However, it all started coming together with the tenants opening up on their shared housing woes. "Although most of the residents were quite welcoming and warm, we had to be careful around the elderly and keep some distance. This was challenging because as seen in the film, the spaces are very small and tight. Prateek, our sound recordist Aditya, and I barely fit inside these spaces together with our equipment. Yet this did not make the interactions awkward or uncomfortable for anyone."
Interestingly, the proximity between the camera and the subject barely makes it evident that the film was shot under minimum contact. “These spaces are so small that family members can't self-isolate themselves if they get infected, which is the first thing that struck me when we went to shoot. Despite the risk, the residents were so warm and offered us food and tea every time we visited that it was overwhelming,” adds award-winning cinematographer Prateek Pamecha.
“In the night it makes sounds. It’s coming down, this building. Yes, I can hear it. I wake up and sit up in the middle of the night and pray to God, ‘Mother, save me!”: an elderly woman exclaims in the opening sequence.
Jarjar Ghar not only brings to the fore the ‘possessiveness’ that residents have for their rented generational homes in Mumbai, but it also speaks to the fears of temporariness in a bustling metropolis. And seeing as they were surrounded by people who have a staunch allegiance to their home, the filming process gave the makers a fresh perspective on what it means to belong. “The privileged like us have begun to associate 'home' with the people we love and care about whereas we take for granted the security and safety of the actual houses we live in. My interactions with the tenants reminded me that having a solid roof over your head and having ownership of that roof are rights still at risk in cities like Mumbai,” reveals Gurlhosur.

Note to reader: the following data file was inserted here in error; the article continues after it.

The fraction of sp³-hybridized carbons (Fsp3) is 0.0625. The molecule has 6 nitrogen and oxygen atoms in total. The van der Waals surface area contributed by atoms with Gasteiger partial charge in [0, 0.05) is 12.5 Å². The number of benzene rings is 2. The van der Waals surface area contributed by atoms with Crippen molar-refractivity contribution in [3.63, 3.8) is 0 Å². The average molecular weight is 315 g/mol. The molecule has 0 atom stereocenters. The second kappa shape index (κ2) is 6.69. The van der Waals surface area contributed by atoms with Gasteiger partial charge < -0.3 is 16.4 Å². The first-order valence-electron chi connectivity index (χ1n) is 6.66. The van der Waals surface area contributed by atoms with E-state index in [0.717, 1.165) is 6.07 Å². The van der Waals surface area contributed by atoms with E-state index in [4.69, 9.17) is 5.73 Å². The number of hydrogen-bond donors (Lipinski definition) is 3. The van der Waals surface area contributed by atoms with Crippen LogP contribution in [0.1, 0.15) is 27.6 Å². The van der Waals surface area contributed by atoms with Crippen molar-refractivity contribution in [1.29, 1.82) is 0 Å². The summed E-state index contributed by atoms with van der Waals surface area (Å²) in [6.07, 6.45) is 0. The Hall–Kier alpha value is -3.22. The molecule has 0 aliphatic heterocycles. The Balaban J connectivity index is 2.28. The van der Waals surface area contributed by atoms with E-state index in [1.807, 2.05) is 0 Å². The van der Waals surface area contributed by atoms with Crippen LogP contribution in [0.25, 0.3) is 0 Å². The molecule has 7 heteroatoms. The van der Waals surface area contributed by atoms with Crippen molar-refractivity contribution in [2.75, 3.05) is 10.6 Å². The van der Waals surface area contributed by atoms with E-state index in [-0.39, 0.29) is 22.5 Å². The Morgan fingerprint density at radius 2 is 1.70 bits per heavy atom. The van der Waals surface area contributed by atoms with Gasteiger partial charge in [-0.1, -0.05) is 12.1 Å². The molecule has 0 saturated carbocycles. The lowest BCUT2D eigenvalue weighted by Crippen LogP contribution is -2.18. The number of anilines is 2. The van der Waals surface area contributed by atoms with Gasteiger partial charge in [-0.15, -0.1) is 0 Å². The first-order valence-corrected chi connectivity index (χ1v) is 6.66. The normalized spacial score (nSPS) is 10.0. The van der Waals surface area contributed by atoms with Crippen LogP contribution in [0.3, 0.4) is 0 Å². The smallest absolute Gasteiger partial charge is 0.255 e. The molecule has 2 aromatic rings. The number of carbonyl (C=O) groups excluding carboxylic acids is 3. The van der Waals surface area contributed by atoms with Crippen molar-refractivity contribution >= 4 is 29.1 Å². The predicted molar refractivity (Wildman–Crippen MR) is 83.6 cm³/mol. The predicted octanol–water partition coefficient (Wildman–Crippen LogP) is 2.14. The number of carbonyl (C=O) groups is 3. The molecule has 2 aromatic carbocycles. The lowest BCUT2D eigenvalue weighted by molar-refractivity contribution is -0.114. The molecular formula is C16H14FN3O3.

Above: 'If the premises are not vacated, it may cause injury/death to the occupier,' reads one of the many eviction notices sent to the tenants. However, moving out of their dilapidated home will make them refugees in their own city.
Apart from bureaucratic red tape, the coronavirus pandemic has further impeded the rehabilitation process by rendering evacuation and construction more difficult. Therefore, the tenants continue to live in their rented homes, with the promise of a safe home beginning to seem like a pipe dream. This is also when the makers realised that social distancing was a privilege, too, like spaces and safety, for those with the means to access them. The makers reveal that while the shoot was underway, officials from the Maharashtra Housing and Area Development Authority (MHADA) discussed repairs and rehabilitation with the tenants.
Even though the general updates on the process have been awfully slow, the tenants are still holding out hope. “The idea that Mumbaikars have about the city's 'spirit' is that it never dies despite recurring disasters," observes Gurlhosur. Hence, the way I wanted to tell the story was to wake people up from their slumber and show that people want their lives to be changed, that they are waiting for their lives to be changed.”